Cohesion (Part 2): Linking words

Cohesion (Part 2): Linking words

Now that you've finished reading Cohesion (Part 1) a hundred times, it's time to learn more! In this post we deal with the words that connect our words, sentences, and ideas together. These have many names depending on the book or person you're dealing with, so don't worry too much about what to call them; just make sure you understand how to use the different types. Today, we'll call them all 'linking words' then break them into other categories. 

Why are they often called linking phrases?

A phrase is a group of words. Because many linking words contain more than one word, it's more accurate to call them phrases; however, using the plural 'words' has the same meaning in a way and is more familiar to a lot of students. 

Are linking words the same in speaking and writing?

To some extent, yes... Cohesion is extremely important in English as we saw in the previous post on cohesion. In speaking, the linking words used can be a little more informal and nontraditional, whereas in academic writing, traditional rules are observed. In other writing it depends on the author's style as to how carefully they follow traditional grammar rules. Here, we'll focus on academic style (writing) and you can use all of these linking words in speaking, too.

Are there any other ways to connect things? 

Of course, but we dealt with those previously in Cohesion (Part 1). To refresh your memory, it covered determiners, pronouns, and using synonyms or vocabulary to create a sense of flow, or good connection in our writing and speaking. If you don't get the joke below, maybe you need to re-read it!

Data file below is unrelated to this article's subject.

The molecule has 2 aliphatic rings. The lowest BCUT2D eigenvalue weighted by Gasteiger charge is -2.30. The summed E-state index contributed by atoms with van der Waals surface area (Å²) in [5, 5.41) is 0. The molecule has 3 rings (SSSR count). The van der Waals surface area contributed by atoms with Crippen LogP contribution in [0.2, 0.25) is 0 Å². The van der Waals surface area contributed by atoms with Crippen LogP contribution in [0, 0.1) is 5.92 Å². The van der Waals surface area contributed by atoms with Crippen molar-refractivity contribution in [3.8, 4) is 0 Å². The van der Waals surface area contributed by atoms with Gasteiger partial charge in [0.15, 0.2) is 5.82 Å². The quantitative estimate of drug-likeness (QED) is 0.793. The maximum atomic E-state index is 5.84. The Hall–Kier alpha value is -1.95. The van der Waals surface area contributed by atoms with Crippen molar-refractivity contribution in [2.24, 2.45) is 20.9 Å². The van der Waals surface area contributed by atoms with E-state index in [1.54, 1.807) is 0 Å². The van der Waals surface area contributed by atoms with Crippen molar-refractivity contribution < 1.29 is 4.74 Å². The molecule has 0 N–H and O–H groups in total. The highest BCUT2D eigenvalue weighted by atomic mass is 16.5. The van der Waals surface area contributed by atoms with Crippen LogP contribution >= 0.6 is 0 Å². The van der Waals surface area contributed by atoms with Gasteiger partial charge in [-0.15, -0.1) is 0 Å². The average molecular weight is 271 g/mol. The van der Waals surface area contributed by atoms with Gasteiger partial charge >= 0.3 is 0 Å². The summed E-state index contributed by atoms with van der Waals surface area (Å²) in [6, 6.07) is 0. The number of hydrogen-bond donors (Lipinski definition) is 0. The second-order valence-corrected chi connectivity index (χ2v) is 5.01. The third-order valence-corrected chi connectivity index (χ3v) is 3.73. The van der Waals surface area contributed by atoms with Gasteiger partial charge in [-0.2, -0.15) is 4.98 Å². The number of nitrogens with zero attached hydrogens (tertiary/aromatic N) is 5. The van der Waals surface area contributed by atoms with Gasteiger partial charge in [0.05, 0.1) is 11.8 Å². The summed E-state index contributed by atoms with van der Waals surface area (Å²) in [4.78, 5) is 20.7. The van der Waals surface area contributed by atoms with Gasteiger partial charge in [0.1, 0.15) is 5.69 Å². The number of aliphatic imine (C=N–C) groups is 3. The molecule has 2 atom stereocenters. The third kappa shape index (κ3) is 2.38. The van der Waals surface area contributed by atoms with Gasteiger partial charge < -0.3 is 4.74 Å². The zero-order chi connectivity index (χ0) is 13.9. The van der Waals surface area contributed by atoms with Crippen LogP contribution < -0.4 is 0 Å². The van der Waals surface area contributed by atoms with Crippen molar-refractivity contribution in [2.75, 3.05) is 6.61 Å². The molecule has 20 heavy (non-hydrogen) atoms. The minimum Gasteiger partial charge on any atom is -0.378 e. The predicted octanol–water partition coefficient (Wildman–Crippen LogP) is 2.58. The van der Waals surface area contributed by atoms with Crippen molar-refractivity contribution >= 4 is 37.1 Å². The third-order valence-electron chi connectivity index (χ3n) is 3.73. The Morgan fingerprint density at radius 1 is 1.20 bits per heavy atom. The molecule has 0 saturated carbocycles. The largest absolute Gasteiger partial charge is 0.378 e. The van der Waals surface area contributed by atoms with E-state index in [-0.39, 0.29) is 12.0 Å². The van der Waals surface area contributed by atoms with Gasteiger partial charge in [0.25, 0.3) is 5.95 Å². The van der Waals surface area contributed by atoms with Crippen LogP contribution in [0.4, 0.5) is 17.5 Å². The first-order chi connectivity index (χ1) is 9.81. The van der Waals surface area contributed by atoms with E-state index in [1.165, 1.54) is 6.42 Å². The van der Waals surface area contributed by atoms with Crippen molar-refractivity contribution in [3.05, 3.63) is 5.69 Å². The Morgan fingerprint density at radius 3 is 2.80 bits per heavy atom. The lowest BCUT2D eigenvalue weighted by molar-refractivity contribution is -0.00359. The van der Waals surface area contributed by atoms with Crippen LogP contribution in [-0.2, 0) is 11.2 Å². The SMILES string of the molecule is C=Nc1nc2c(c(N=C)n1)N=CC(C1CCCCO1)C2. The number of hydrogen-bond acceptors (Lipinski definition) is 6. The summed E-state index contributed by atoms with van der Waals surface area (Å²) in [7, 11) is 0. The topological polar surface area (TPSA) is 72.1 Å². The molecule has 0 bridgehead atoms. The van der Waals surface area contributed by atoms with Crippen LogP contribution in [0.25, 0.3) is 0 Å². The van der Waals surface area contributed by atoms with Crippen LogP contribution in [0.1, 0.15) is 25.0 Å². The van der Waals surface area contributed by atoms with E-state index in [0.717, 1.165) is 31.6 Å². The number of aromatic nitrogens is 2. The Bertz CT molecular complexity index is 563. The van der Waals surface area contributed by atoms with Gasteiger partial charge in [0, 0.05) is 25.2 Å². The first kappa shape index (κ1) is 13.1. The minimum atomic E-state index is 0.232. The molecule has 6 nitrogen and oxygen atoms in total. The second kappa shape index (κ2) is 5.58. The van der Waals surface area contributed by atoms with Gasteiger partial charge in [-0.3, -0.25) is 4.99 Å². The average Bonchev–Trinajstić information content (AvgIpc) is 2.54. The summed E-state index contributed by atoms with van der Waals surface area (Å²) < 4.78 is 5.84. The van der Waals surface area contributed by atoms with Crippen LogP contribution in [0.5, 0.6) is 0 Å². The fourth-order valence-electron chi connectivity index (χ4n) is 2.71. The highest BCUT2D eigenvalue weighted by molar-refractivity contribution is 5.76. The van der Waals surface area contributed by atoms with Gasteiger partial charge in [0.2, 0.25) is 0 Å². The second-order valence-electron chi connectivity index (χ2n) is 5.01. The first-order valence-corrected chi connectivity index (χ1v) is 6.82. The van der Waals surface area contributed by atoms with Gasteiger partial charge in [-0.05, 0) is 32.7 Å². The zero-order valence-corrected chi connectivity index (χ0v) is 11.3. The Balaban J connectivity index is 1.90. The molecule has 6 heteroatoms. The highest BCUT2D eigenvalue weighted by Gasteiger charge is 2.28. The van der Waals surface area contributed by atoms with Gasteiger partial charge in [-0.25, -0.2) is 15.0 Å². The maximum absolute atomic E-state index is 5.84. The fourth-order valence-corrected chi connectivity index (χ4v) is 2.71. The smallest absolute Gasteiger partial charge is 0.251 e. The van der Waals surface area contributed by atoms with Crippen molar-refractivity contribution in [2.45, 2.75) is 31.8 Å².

mage via Simon

I've already got a list of linking words.

Good for you! If you understand how to use them to create compound and complex sentences, you're probably ok, but if you're not sure how to use them all in sentences, read on.


Before we go any further, we need to understand 'clauses'. If you haven't already watched the video on sentence structure, you might like to now but here's a quick summary.

One way to think of a clause in English is a subject plus a predicate. 

Clause = subject + predicate (see picture below)

subject and predicates in clause

Examples of subjects and predicates in clauses

In brief, the subject is whatever the clause is about, and the verb phrase and anything left can be considered the predicate. Why should you care? Well, your clauses should always have a subject and a main verb phrase and knowing this makes it easier for you to write and speak more clearly. 

Clause types

There are two types of clauses in traditional grammar. These are similar to people in a way. How so? Well, what do we call people who are happy living by themselves, and can cook and clean for themselves? Independent! And what do we call people like babies that cannot do anything for themselves and aren't happy alone? Dependent! 

Clauses are exactly the same. Happy by itself? You've got an independent clause. Not happy alone and needs something else to be complete? Dependent clause. Let's look at an example: